Piping designs that can be accomplished using piping components listed and rated through Table 326.1 standards relieves the Design Authority from the task of determining the component pressure design adequacy.  The Design Authority is required by B31.3 to qualify any materials or fittings selected for a piping design that have not been previously considered by the code using the rules presented in ¶304.  If, because of special geometry or operating conditions etc., a design element cannot be qualified by these rules, the Design Authority is required to provide a level of safety greater than or equal to the level of protection provided by the code.  These Non-Code Qualified Design Elements must be Peer Reviewed.


The following are suggested tasks and sequence for performing design and analyses of pressure piping or components.  Parenthetical references refer to ASME B31.3.


4.1.1        Identify operating conditions such as design pressure (¶301.2) and design temperature.  (¶301.3)  Identify fluid service, pressure and temperature extremes.  (Chapter II, Part 1)

4.1.2        Use the design temperature and design pressure for the following purposes:

·         Determine the wall thickness of the selected pipe OD and pipe material (¶304.1.2)

·         Determine the pressure rating of the piping components (¶303)

·         Determine the leak test pressure (¶345)

·         Determine the set pressure for pressure relieving devices (¶322.6.3)

4.1.3        Identify potential material candidates.  (Chapter II, Part 3 and Chapter III)

4.1.4        Review ASME 16.5 Pipe Flanges and Flanged Fittings pressure and temperature extremes to determine American National Standards Institute (ANSI) Class valves and flanges.

4.1.5        Determine if special design or fabrication requirements are necessary, i.e. B31.3 Appendix M Special Fluid Service.

4.1.6        Perform basic calculations for pressure design and joint configurations and preliminary weld detail of piping components.  (Chapter II, Parts 2 and 4)

4.1.7        Review pipe size and valves for intended flow, pressure drop, heat transfer, cost and availability.  If design is unacceptable, go back to Task 4.1.4.

4.1.8        Identify other forces on piping such as ambient, dynamic, weight, thermal expansion and contraction, support movement, reduced ductility, cyclic and air condensation effects.  (Chapter II, Part 1)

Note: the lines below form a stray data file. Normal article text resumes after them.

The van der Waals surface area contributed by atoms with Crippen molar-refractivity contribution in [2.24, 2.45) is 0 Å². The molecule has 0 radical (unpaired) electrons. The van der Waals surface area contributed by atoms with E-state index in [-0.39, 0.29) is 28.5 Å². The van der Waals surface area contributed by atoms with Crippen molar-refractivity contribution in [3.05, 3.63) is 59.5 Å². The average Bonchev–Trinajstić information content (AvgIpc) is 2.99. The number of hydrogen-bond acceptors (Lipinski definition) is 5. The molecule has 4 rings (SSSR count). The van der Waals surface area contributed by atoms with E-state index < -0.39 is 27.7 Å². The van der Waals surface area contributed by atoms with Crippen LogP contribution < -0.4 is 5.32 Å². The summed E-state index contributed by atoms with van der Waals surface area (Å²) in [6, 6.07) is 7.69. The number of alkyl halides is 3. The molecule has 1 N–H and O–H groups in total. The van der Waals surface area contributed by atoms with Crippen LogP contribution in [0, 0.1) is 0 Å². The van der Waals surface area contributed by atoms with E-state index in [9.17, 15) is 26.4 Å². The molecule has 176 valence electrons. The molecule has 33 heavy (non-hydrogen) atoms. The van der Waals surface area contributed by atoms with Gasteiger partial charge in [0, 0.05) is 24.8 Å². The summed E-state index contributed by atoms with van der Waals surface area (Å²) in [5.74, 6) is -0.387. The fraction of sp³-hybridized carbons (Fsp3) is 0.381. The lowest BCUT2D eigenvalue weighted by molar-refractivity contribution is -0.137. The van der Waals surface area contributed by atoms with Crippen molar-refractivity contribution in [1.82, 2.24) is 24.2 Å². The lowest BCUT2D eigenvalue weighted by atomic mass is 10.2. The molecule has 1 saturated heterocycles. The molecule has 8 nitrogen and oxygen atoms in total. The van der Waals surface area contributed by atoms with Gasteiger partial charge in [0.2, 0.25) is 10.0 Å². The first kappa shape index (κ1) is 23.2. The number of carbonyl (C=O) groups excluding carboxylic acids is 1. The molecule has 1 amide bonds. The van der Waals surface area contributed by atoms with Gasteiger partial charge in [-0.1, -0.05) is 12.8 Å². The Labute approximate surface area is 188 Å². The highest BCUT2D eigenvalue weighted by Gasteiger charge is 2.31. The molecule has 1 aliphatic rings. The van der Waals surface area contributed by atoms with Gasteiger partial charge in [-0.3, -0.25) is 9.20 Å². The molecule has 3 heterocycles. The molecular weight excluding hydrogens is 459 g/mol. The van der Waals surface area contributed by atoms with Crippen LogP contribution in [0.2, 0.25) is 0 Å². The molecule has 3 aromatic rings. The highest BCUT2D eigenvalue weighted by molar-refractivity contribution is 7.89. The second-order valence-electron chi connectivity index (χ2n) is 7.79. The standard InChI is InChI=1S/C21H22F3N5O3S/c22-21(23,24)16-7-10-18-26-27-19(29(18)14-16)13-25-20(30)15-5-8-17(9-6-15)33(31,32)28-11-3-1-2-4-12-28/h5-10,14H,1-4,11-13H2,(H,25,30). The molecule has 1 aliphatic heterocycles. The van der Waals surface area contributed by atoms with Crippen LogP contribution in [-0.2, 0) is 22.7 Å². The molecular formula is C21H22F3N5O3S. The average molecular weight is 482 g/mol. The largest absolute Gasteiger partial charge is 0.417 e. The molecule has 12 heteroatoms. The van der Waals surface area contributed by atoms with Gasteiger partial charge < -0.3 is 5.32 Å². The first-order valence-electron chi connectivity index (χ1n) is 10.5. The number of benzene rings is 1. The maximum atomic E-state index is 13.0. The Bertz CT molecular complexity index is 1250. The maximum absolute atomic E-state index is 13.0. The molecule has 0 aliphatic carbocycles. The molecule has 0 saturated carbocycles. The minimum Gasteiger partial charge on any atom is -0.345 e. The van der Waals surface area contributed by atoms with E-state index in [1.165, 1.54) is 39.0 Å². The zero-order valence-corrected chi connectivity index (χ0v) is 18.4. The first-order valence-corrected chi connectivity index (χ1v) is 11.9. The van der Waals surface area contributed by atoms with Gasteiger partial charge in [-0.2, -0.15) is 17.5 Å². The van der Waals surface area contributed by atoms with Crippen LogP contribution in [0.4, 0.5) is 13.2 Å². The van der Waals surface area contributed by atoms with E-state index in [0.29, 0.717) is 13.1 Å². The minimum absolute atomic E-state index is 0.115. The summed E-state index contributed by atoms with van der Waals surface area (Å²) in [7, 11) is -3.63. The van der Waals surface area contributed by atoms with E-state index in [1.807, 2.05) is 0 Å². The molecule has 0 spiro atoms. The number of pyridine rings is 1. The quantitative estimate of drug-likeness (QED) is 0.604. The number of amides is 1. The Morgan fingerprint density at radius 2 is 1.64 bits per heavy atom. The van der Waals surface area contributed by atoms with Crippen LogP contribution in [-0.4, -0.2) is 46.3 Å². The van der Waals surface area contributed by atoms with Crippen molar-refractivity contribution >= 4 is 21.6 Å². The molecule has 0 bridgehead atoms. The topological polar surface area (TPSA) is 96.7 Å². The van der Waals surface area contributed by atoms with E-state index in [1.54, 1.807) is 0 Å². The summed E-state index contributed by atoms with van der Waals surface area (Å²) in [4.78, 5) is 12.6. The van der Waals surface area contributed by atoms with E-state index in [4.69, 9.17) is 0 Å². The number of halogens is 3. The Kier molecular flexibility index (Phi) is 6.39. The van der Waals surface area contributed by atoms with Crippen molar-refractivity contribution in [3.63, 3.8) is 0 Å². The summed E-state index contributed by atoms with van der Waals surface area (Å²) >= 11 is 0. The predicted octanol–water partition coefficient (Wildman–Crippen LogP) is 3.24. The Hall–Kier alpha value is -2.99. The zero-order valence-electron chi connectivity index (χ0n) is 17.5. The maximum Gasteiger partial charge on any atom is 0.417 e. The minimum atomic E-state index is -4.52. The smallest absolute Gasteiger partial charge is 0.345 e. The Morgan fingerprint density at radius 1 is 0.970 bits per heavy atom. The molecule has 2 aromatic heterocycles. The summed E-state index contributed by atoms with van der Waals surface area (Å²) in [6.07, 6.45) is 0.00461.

4.1.9        Reanalyze piping and supports with all loads.  (Chapter II, Parts 1, 2 and 5, consider Code Cases.)  If design is unacceptable, go back to Task 4.1.4.

4.1.10    Finalize design details and materials including:

·         Pipe schedule specifications, fittings and valve specifications, flange configuration, gasketing and bolting

·         Support details such as weight, hangars, anchors, slides, etc.

·         Welding details such as joint classification, configuration, filler material, preheat requirements, post-weld examinations, and acceptance criteria.

·         Pressure testing requirements and examinations.


4.2              ASME B31.3 Guidance

ASME B31.3, Process Piping is the primary standard for Jefferson Lab piping system construction.  Other sections of B31 can be applied as appropriate based on the sound judgment of the Design Authority and proven practices in the field. 


ASME B31.3 was derived from ASME B31.1, Power Piping.  ASME B31.1 is written for a longer plant life and higher factor of safety; however, the corresponding paragraphs between the two codes cover the same subject matter.  Where a B31.3 paragraph may not be clear to the reader, the corresponding paragraph in B31.1 may offer additional insight.


While each section of the ASME B31 piping codes follows the same general setup of chapters described below, ASME B31.3 is used as the reference here.


4.2.1        Chapter I Scope and Definitions (¶300) includes general information on responsibilities, intent of the Code, Code requirements, and scope.  The chapter also includes specific nomenclature and definitions.

4.2.2        Chapter II Design (¶301 through 322) defines the minimum sections that are required in the engineering design process.  They are divided into six sub-sections:

Part 1 Conditions and Criteria

Part 2 Pressure Design of Piping Components

Part 3 Fluid Service Requirements for Piping Components

Part 4 Fluid Service Requirements for Piping Joints

Part 5 Flexibility and Support

Part 6 Systems


Part 1, Conditions and Criteria, (¶301 through 302) describes the design pressure, design temperatures and forces to consider in design.  Forces include ambient, dynamic, weight, thermal expansion and contraction, support movement, reduced ductility, cyclic and air condensation effects.  Part 1 provides pressure-temperature ratings, stress criteria, design allowances, and the minimum design values along with permissible variations.  Discussion is provided on how the allowables were generated and the application of allowables for different design conditions.


Part 2, Pressure Design of Piping Components, (¶303 through 304) describes the design of straight pipe, bends, branches, closures, flanges, and reducers along with other pressure components under pressure only.  Components manufactured in accordance with standards listed in Table 326.1 of B31.3 shall be considered suitable for use at the listed pressure-temperature ratings.  The rules provided in ¶304 are intended for pressure design of components not covered in Table 326.1.


Piping components that form part of the pressure boundary of a piping system, that are fabricated at Jefferson Lab require qualification to the requirements of the B31.3 Code.  The pressure design of these components is specified in ¶304.7.2.  B31.3 requires that calculations be performed to support the design of these components.  These calculations must be consistent with the design criteria of the B31.3 and must consider all applicable ambient and dynamic loads (¶301.4 through 301.11).  B31.3 also requires that the calculations be substantiated by one of the following methods: